Silverthorne ordinance could make it easier for developers to build affordable housing |

Silverthorne ordinance could make it easier for developers to build affordable housing

Ordinance 2022-07 would target accessory dwelling units and incentivize renting to lower-income residents

A for sale sign sits in front of a home in the Willowbrook neighborhood in Silverthorne on Dec. 5, 2020. A new ordinance for the town would target accessory dwelling units and incentivize renting to lower-income residents.
Libby Stanford/Summit Daily News

A change in policy regarding the building of accessory dwelling units would make it easier for developers to build housing for lower-income families, if approved by Silverthorne Town Council.

Specifically, this ordinance changes three different articles of the Town Code. As the code stands now, to build a single apartment, what the town calls accessory dwelling units, developers are required to obtain a conditional use permit and have public hearing before the planning commission and the council. If the ordinance is passed after its second reading, public hearings on the units would no longer be required, and those conditional permits can be approved by just the town’s staff.

It would also give developers the option to make these apartments deed restricted, which means the unit would be eligible for waived tap fees if it is rented to a tenant or tenants making below 100% of the area median income. This translates to a household of one person making $67,300 a year or lower, and a household of two earning less than $76,900 a year in Summit County.

“You can’t make these homes short-term rentals,” Town Planning Manager Lina Lesmes told the council Wednesday, March 23. “That’s already restricted. There are also already a lot of other restrictions in the code that people will have to live with, including the ones that (council) talked about: regular zoning standards of setbacks, height, all that stuff.”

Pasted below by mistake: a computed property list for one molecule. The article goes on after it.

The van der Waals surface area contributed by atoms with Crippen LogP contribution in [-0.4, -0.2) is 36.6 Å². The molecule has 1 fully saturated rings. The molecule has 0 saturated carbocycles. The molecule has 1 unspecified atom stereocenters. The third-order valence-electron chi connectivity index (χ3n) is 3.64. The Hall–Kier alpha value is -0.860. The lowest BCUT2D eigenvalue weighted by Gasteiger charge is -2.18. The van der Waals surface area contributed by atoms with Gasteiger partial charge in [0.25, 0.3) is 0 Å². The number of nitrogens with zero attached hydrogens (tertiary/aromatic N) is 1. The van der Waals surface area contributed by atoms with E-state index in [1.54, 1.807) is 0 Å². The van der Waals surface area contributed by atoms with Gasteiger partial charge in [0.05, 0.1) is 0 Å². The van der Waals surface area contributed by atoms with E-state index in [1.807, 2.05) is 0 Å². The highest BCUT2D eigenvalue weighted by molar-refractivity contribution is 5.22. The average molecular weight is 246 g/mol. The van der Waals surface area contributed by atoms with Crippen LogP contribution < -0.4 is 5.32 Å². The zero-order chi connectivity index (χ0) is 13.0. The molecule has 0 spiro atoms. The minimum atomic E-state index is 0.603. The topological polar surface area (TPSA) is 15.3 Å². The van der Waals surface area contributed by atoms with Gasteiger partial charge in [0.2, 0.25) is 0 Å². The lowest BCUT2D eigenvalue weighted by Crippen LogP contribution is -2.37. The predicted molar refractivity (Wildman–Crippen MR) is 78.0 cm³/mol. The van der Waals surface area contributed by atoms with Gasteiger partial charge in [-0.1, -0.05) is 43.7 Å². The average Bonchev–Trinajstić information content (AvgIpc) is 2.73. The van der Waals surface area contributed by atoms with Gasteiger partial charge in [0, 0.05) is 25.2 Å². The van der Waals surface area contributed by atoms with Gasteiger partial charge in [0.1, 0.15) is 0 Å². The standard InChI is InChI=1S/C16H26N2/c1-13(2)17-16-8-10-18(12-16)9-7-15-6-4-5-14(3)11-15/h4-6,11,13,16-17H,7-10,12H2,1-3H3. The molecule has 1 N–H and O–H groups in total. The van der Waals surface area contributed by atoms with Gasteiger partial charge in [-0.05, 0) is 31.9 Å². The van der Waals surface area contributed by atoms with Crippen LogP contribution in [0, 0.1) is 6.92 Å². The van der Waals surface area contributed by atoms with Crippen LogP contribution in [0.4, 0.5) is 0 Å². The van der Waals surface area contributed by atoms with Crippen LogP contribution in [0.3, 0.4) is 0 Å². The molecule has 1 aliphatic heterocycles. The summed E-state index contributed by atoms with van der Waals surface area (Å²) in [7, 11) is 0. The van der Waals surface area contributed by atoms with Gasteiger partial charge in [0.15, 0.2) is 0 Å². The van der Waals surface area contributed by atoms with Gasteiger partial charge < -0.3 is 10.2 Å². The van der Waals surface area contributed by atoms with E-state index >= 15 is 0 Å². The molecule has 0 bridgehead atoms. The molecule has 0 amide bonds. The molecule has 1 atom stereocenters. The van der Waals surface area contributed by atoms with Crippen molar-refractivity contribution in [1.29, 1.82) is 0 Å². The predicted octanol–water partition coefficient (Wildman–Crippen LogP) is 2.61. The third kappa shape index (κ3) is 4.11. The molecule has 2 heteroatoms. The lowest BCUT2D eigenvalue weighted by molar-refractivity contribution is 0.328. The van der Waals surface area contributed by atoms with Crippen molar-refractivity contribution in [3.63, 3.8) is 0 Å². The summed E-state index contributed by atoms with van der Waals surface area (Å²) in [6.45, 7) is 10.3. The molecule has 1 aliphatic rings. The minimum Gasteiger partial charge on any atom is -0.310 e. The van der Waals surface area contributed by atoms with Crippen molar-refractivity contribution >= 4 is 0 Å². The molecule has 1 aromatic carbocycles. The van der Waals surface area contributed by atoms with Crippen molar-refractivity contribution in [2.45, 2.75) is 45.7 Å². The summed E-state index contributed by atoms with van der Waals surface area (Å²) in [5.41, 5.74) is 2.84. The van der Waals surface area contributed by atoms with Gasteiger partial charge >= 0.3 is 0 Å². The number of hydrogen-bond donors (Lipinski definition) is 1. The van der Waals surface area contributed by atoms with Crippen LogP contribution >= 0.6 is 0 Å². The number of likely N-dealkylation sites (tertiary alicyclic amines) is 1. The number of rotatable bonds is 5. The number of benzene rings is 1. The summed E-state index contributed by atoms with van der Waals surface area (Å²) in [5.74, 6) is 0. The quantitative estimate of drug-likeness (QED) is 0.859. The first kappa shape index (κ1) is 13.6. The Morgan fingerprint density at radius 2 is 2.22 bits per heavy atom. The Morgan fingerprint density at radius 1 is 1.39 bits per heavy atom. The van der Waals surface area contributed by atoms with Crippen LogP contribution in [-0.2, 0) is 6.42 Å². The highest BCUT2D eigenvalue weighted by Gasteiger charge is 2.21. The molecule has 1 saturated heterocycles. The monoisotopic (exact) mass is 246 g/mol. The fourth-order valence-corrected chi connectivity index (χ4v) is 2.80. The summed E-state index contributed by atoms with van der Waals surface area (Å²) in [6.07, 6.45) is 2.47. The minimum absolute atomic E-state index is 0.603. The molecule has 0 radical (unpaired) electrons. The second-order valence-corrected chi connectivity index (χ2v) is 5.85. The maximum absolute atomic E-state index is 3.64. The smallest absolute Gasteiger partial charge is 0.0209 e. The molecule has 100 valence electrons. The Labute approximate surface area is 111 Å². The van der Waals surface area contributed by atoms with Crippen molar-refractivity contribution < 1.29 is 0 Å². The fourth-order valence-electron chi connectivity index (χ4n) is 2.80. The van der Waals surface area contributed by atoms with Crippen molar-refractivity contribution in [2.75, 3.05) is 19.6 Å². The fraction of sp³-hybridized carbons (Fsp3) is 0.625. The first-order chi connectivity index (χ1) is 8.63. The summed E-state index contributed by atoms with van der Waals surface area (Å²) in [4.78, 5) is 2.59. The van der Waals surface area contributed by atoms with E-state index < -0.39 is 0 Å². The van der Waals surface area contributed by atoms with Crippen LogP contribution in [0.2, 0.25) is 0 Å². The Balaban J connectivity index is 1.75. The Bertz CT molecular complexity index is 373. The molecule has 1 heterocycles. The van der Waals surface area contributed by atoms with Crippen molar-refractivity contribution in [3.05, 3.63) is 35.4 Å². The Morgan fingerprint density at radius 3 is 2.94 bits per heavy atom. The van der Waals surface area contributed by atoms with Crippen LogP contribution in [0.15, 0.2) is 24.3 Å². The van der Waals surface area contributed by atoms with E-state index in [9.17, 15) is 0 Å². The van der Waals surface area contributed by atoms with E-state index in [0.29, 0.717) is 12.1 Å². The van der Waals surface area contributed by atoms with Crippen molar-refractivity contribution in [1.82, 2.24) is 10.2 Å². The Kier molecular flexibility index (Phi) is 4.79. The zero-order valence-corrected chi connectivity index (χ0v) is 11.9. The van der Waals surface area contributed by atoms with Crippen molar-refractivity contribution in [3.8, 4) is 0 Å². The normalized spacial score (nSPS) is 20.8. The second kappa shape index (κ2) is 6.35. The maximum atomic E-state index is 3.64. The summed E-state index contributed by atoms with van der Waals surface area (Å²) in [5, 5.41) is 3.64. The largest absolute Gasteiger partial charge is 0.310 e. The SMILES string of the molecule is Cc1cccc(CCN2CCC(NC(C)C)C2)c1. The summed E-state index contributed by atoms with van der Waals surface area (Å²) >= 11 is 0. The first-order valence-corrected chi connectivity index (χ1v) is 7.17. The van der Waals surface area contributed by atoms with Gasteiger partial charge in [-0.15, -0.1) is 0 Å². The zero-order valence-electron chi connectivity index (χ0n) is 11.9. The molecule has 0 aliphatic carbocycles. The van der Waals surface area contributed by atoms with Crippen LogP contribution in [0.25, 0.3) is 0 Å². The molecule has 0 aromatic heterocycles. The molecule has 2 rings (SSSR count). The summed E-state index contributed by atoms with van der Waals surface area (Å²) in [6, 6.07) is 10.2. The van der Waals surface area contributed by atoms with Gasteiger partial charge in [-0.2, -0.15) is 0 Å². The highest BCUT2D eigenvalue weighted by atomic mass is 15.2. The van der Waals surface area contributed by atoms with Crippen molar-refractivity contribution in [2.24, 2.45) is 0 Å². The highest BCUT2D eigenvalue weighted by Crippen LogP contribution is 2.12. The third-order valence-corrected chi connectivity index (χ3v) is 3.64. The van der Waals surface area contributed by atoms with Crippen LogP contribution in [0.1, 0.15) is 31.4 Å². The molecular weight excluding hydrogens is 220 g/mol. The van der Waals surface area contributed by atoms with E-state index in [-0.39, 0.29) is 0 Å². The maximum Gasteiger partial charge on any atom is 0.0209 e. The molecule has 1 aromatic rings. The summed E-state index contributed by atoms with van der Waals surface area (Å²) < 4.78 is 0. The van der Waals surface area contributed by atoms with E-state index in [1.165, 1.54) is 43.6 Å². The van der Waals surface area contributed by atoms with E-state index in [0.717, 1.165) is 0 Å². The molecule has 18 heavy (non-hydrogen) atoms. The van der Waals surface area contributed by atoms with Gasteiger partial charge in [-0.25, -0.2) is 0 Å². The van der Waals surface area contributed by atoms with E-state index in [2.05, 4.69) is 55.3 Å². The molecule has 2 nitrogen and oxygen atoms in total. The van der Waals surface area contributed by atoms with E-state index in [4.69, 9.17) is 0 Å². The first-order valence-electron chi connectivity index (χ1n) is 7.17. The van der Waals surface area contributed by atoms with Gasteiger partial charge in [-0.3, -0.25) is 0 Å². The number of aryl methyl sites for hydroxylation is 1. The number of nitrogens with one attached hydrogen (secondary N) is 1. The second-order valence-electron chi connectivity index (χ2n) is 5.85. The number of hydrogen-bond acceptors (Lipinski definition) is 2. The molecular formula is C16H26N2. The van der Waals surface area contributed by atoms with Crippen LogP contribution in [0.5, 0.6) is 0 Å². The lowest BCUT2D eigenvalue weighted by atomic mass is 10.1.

According to the current town code, a single apartment is “a residential dwelling unit located on the same lot as a single-family detached dwelling unit, either within the same building as the single-family detached dwelling unit (as originally built or as modified), or as an integral part of a detached building.”

The code excludes mobile homes, recreational vehicles, camper buses and travel trailers from being considered accessory dwelling units, and the units must have leases that last at least six months. Units can not exceed 33% of the area of the main family dwelling, and they are also only permitted in specific residential zones. In Silverthorne, it includes the Ptarmigan Trail Estates and Blue River Mesa subdivisions as well as the. Willowbrook Meadows, Willow Creek Highlands, Beaver Valley and Arctic Placer subdivisions.

At the Jan. 26 work session, Town Council directed town staff to revise the land use regulations related to single apartments to streamline the review process and make the conditional use permit approval occur at the staff level. Last Wednesday, Silverthorne Town Council approved staff’s new language of the code unanimously at its first reading. One recommendation from council members was to add building permits to waived fees in future readings of the ordinance in order to further entice developers to build affordable housing.

The ordinance would not prevent developers from renting to higher incomes or charging higher rent. However, it would cut out thousands of dollars in fees if they decide to deed-restrict the unit.

There was brief discussion during the Town Council meeting about whether the top of the deed-restricted income limit should be closer to 120% of the area’s median income, but council members decided that targeting a lower income was a better option to help combat the town’s housing shortage — especially for local workers who live in Silverthorne all year.

“If you make $32 an hour at full time, that’s still less than 100%,” council member Mike Spry said. “When you talk about looking around at folks working full time plus a significant amount of overtime, it’s still taking a significant hourly wage to get to 100%. We want to target some very specific groups here, and $32 an hour is still pretty aggressive.”

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